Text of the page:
Mandy Baker Johnson

Living without Shadows

Tag: mental health

Present

As soon as I saw today’s Lent word – present – this post came to mind.

Living with post traumatic stress (PTSD) and related mental health issues often means a fight to stay present. Small things can trigger a traumatic memory: a scent, an action, a word, even quietly sitting reading. With little warning I’m catapulted into the past and reliving something I’d rather not.

Sometimes it is simply that the present moment feels too much and my body gives off danger signals, causing me to disconnect from reality. This can happen several times a day.

With intensive therapy, I’m slowly learning to recognise triggers and avoid them if possible. My amazing therapist has taught me ways of distracting myself to stay present and in the moment. One of my favourites is a word game: I go through the alphabet naming girls’ or boys’ names. If Adi is around and I’m struggling to stay focused and present, we take it in turns to call out names, the quicker the better.

Scamper is my little faithful standby. Concentrating on his furry head and smooth paws can help me stay present. If all else fails, he is a very comforting bear to hang on to in the emotionally-drained-and-exhausted aftermath of multiple disconnections.

I took this photo of Scamper in the superhero cape I knitted for him at a recent visit to my therapist.

 

1,000 Gifts

When my friend Elizabeth and I went away earlier this year for a prayer retreat, we started our week by writing a list of things for which to thank God. These could be anything from salvation and deliverance to blowing bubbles and chocolate biscuits. We set ourselves a target of 50 each and laughed a lot as we called them out to each other. We lost count at around the 200 mark and jumped right in to praising and thanking God.

More recently, I’ve read Ann Voskamp’s One Thousand Gifts. Ann started to write in a notebook all the gifts – large and small – that God was giving in each situation every day.

I purposed to do the same. Because every single day God gives gifts. The Bible says that every good and perfect gift comes directly from the Father. But if I’m not looking out for them I miss them.

For instance, Adi and I were on holiday a few days ago near Battle (East Sussex). We fell in love with the wooden lodge we were staying in. Before going I’d been praying for peace and quiet, I was desperate to get away from the noise of everyday life. God gave peace and quiet in abundance. And lots more beside.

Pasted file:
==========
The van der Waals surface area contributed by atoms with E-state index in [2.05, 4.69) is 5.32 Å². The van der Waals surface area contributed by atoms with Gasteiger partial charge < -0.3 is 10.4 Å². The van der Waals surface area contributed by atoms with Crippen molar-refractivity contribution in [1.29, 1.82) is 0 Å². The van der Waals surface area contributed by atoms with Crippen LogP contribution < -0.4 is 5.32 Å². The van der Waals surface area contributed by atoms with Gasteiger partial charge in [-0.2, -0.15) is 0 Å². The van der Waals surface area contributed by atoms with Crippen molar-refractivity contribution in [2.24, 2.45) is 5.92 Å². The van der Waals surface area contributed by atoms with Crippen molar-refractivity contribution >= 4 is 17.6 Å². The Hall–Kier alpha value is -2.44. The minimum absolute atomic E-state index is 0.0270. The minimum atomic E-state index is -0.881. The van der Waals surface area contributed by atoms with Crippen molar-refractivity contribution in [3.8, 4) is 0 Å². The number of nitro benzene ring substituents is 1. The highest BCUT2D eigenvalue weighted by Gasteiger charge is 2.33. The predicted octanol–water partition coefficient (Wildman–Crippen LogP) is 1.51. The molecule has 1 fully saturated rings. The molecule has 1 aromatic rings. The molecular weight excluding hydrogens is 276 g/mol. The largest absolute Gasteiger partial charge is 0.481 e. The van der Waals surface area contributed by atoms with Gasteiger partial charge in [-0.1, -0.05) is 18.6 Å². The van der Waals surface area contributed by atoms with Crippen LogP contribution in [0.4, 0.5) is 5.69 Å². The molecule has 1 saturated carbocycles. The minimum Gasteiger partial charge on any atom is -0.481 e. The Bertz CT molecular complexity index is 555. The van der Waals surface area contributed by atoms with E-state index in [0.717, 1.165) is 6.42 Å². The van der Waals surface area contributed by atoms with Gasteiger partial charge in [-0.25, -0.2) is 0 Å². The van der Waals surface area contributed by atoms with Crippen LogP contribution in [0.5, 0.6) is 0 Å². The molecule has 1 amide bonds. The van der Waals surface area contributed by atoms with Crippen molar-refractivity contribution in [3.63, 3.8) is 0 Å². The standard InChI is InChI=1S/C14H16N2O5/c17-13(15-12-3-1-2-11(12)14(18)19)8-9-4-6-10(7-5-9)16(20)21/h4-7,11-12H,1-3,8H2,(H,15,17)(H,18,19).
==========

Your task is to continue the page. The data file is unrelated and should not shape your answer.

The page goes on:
View East Sussex

We had a front row seat to a wonderful view of trees and greenery, and could see as far as the South Downs. From my comfy two-seater (Adi took possession of the other two-seater), I simply had to lift my head to enjoy the sunset. If you know anything about me, you know I love hills, trees and sunsets. This view felt like a gift-wrapped package from my Father. ‘There you go, thought you might enjoy this,’ as He dropped it into my lap.

The psalmist urges us not to forget all God’s benefits, to thank God always because His love lasts forever. God hates grumbling, moaning and ingratitude. And to be honest, it’s not nice being around people who are negative and ungrateful.

I believe that looking out for the lovely things God gives and does for us can help with getting a healthy mind and more positive attitude. During a tough period of heartbreak in my early twenties, I made the decision to look for two or three good things that had happened that day and write them down. I could easily have gone under with my grief but focusing on the positive that God was doing/giving helped me through.

So now I’m scribbling down and thanking God for the gifts I’m learning – with His help – to spot each day:

A squirrel in the garden.

Chilling on the swing-seat.

Spotting Becky and Ellie Downie in Tesco.

Sunlight on wet grass, making it sparkle.

Fresh coffee.

That Jesus’ Dad is my Dad.

 

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